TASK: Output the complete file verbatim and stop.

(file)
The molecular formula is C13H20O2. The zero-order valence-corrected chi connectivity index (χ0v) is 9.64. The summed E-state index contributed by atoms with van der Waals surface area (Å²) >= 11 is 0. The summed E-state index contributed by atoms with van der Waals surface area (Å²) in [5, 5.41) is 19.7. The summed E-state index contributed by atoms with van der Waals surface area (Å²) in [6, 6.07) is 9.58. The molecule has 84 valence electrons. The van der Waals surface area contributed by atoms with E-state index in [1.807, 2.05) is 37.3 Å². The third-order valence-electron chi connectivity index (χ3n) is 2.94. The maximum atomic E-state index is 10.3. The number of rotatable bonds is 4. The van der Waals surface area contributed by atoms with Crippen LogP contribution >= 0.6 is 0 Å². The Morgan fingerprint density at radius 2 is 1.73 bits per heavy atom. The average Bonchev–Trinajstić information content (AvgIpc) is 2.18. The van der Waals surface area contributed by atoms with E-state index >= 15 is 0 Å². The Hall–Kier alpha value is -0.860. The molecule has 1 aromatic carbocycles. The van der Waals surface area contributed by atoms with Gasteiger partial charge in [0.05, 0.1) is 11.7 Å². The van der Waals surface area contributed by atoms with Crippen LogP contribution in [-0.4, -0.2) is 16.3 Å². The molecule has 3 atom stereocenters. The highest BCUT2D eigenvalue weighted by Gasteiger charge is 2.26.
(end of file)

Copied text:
The molecular formula is C13H20O2. The zero-order valence-corrected chi connectivity index (χ0v) is 9.64. The summed E-state index contributed by atoms with van der Waals surface area (Å²) >= 11 is 0. The summed E-state index contributed by atoms with van der Waals surface area (Å²) in [5, 5.41) is 19.7. The summed E-state index contributed by atoms with van der Waals surface area (Å²) in [6, 6.07) is 9.58. The molecule has 84 valence electrons. The van der Waals surface area contributed by atoms with E-state index in [1.807, 2.05) is 37.3 Å². The third-order valence-electron chi connectivity index (χ3n) is 2.94. The maximum atomic E-state index is 10.3. The number of rotatable bonds is 4. The van der Waals surface area contributed by atoms with Crippen LogP contribution >= 0.6 is 0 Å². The Morgan fingerprint density at radius 2 is 1.73 bits per heavy atom. The average Bonchev–Trinajstić information content (AvgIpc) is 2.18. The van der Waals surface area contributed by atoms with E-state index >= 15 is 0 Å². The Hall–Kier alpha value is -0.860. The molecule has 1 aromatic carbocycles. The van der Waals surface area contributed by atoms with Gasteiger partial charge in [0.05, 0.1) is 11.7 Å². The van der Waals surface area contributed by atoms with Crippen LogP contribution in [-0.4, -0.2) is 16.3 Å². The molecule has 3 atom stereocenters. The highest BCUT2D eigenvalue weighted by Gasteiger charge is 2.26.